Planning, Research, and Evaluation

Evaluation Of USAID/Azerbaijan Humanitarian Assistance In Conflict—Affected

The long standing animosity between Azerbaijan and Armenia regarding the territorial ownership and management of Nargono-Karabakh, a predominately Armenian enclave located within Azerbaijan, ignited a war between the two newly independent countries in 1991 following the Soviet Union's collapse. In response to the welfare concerns of internally displaced people (IDPs) fleeing those areas impacted by war, USAID initiated the Azerbaijan Humanitarian Assistance Program (AHAP) as the principle medium for supporting USAID/Azerbaijan's Strategic Objective 3.1, Reduced Human Suffering in Conflict-Affected Areas. The AHAP was implemented through a cooperative agreement with Mercy Corps International (MCI) to award subgrant proposals to US based private voluntary organizations (PVOs) to execute health, community development, and economic opportunity projects which would impact the four USAID conflict-affected areas of Azerbaijan in the Central and South IDP Belt, the urban regions of Baku, and Nacivan.

In cooperation with Management Systems International (MSI), MetaMetrics Inc. (MMI) was charged by USAID to review Strategic Objective 3.1 (S.O. 3.1), observe its associated activities, and evaluate the performance of AHAP as an instrument of project management. The conclusions drafted by MetaMetrics were designed to inform USAID/Azerbaijan and the partner organizations about the effectiveness in fulfilling the strategic objectives and what improvements should be made to strengthen the program's impact. In general, Team members from both MSI and MMI found the AHAP umbrella of partner organizations managed by MCI to be an effective method of mobilizing skills and resources and implementing relevant programming. The degree of cooperation and collaboration between individual partner organizations, and with MCI, provided for the extensive scope of services in economic opportunity, health, and community development to positively impact target communities.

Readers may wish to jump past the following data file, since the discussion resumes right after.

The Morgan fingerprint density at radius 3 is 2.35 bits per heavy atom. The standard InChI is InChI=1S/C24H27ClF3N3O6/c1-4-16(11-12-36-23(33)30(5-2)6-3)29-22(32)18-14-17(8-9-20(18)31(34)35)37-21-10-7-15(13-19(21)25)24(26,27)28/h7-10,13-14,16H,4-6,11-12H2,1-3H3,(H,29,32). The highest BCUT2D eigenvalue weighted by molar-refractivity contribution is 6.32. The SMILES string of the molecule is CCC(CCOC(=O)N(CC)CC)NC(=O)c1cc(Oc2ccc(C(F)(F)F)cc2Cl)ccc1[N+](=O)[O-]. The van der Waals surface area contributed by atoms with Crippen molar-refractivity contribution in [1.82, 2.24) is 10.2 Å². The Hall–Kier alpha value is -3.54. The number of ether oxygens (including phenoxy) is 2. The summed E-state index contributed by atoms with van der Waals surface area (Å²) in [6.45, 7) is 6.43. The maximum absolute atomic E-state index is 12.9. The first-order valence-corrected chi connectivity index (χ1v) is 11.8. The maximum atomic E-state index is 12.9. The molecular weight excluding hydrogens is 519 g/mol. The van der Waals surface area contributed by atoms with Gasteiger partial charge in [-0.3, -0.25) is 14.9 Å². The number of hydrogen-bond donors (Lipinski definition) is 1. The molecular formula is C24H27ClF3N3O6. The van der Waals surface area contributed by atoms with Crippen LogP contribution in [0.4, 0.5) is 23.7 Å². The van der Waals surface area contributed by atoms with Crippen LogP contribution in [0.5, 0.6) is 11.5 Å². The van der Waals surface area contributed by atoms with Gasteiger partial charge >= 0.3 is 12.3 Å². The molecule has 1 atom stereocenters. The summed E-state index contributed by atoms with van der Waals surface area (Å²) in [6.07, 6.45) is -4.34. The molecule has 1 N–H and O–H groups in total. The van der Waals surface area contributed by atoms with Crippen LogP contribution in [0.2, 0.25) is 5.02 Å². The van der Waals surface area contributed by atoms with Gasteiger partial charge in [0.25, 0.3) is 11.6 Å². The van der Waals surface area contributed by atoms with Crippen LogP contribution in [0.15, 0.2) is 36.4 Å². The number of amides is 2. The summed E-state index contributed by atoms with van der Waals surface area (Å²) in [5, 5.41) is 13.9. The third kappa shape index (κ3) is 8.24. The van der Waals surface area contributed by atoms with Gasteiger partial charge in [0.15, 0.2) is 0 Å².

However, despite the successes of the current umbrella, Team members advocated for the employment of a general PVO manager as the logical manager for a future coalition of partner organizations in Azerbaijan. The alliance of shared cultures between MCI and its subgrantees yielded a high quality and relevant program that a for-profit umbrella manager would be unlikely to easily duplicate. Moreover, the limited involvement of USAID personnel with the implementation of S.O. 3.1 by MCI was recognized by Team members as a lack of opportunity for the USAID country mission to adjust its approach in fulfilling the objectives related to S.O. 3.1 and hence the larger assistance program. USAID/Azerbaijan would benefit from the use of a performance monitoring program that not only focuses on qualitative information relevant to the fundamental objectives of S.O. 3.1 but solicits from the future umbrella manager formal reviews of the program's progress. Thus, the umbrella model for service provision in Azerbaijan was recommended against direct administration because of the management efficiencies, but even without intruding onto the existing benefits of AHAP technical assistance, MetaMetrics maintained that USAID will profit from more active involvement in determining the program's agenda.

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